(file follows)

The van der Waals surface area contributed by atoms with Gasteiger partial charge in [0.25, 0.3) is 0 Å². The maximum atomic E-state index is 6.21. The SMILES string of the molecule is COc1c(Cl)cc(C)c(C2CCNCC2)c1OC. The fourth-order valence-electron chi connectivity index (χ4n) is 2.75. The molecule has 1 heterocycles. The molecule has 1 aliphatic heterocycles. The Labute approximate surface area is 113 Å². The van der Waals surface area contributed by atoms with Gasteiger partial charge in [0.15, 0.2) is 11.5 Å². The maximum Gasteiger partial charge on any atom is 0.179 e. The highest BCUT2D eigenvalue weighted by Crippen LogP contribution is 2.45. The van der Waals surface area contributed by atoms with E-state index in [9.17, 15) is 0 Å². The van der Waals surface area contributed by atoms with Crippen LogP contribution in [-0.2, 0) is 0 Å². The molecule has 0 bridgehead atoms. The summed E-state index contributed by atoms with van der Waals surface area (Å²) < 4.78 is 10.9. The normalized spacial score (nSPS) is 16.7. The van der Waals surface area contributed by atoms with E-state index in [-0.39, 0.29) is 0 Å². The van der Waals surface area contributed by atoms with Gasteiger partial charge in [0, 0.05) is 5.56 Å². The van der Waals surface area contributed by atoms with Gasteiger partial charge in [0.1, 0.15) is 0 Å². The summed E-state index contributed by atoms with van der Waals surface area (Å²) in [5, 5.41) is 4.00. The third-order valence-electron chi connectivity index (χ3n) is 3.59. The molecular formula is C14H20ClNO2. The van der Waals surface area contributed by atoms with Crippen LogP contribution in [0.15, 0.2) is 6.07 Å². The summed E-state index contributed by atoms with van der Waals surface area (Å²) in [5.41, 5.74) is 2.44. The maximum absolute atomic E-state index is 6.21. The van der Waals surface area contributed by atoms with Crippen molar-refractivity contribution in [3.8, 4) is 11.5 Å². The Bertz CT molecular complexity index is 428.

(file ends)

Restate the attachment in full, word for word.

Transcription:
The van der Waals surface area contributed by atoms with Gasteiger partial charge in [0.25, 0.3) is 0 Å². The maximum atomic E-state index is 6.21. The SMILES string of the molecule is COc1c(Cl)cc(C)c(C2CCNCC2)c1OC. The fourth-order valence-electron chi connectivity index (χ4n) is 2.75. The molecule has 1 heterocycles. The molecule has 1 aliphatic heterocycles. The Labute approximate surface area is 113 Å². The van der Waals surface area contributed by atoms with Gasteiger partial charge in [0.15, 0.2) is 11.5 Å². The maximum Gasteiger partial charge on any atom is 0.179 e. The highest BCUT2D eigenvalue weighted by Crippen LogP contribution is 2.45. The van der Waals surface area contributed by atoms with E-state index in [9.17, 15) is 0 Å². The van der Waals surface area contributed by atoms with Crippen LogP contribution in [-0.2, 0) is 0 Å². The molecule has 0 bridgehead atoms. The summed E-state index contributed by atoms with van der Waals surface area (Å²) < 4.78 is 10.9. The normalized spacial score (nSPS) is 16.7. The van der Waals surface area contributed by atoms with E-state index in [-0.39, 0.29) is 0 Å². The van der Waals surface area contributed by atoms with Gasteiger partial charge in [0, 0.05) is 5.56 Å². The van der Waals surface area contributed by atoms with Gasteiger partial charge in [0.1, 0.15) is 0 Å². The summed E-state index contributed by atoms with van der Waals surface area (Å²) in [5, 5.41) is 4.00. The third-order valence-electron chi connectivity index (χ3n) is 3.59. The molecular formula is C14H20ClNO2. The van der Waals surface area contributed by atoms with Crippen LogP contribution in [0.15, 0.2) is 6.07 Å². The summed E-state index contributed by atoms with van der Waals surface area (Å²) in [5.41, 5.74) is 2.44. The maximum absolute atomic E-state index is 6.21. The van der Waals surface area contributed by atoms with Crippen molar-refractivity contribution in [3.8, 4) is 11.5 Å². The Bertz CT molecular complexity index is 428.